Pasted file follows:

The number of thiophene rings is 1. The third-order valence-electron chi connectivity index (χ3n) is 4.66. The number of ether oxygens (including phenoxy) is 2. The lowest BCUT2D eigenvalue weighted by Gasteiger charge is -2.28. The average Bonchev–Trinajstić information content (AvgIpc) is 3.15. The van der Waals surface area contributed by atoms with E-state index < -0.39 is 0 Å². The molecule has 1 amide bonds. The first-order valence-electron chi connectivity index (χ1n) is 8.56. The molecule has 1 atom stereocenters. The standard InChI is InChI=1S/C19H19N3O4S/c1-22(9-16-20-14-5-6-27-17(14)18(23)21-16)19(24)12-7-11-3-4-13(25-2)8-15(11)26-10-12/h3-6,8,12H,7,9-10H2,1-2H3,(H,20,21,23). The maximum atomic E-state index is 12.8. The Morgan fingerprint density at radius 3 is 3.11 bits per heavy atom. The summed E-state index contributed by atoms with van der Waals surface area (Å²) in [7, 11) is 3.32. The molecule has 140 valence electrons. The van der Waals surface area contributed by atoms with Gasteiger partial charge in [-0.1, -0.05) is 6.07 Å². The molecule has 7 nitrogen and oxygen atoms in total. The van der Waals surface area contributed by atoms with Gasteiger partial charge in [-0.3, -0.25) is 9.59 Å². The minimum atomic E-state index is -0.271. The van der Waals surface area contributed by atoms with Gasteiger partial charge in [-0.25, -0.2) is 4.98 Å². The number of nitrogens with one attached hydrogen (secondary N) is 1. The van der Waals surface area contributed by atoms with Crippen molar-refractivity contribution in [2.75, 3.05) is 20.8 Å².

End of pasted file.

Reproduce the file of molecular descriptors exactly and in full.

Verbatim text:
The number of thiophene rings is 1. The third-order valence-electron chi connectivity index (χ3n) is 4.66. The number of ether oxygens (including phenoxy) is 2. The lowest BCUT2D eigenvalue weighted by Gasteiger charge is -2.28. The average Bonchev–Trinajstić information content (AvgIpc) is 3.15. The van der Waals surface area contributed by atoms with E-state index < -0.39 is 0 Å². The molecule has 1 amide bonds. The first-order valence-electron chi connectivity index (χ1n) is 8.56. The molecule has 1 atom stereocenters. The standard InChI is InChI=1S/C19H19N3O4S/c1-22(9-16-20-14-5-6-27-17(14)18(23)21-16)19(24)12-7-11-3-4-13(25-2)8-15(11)26-10-12/h3-6,8,12H,7,9-10H2,1-2H3,(H,20,21,23). The maximum atomic E-state index is 12.8. The Morgan fingerprint density at radius 3 is 3.11 bits per heavy atom. The summed E-state index contributed by atoms with van der Waals surface area (Å²) in [7, 11) is 3.32. The molecule has 140 valence electrons. The van der Waals surface area contributed by atoms with Gasteiger partial charge in [-0.1, -0.05) is 6.07 Å². The molecule has 7 nitrogen and oxygen atoms in total. The van der Waals surface area contributed by atoms with Gasteiger partial charge in [-0.3, -0.25) is 9.59 Å². The minimum atomic E-state index is -0.271. The van der Waals surface area contributed by atoms with Gasteiger partial charge in [-0.25, -0.2) is 4.98 Å². The number of nitrogens with one attached hydrogen (secondary N) is 1. The van der Waals surface area contributed by atoms with Crippen molar-refractivity contribution in [2.75, 3.05) is 20.8 Å².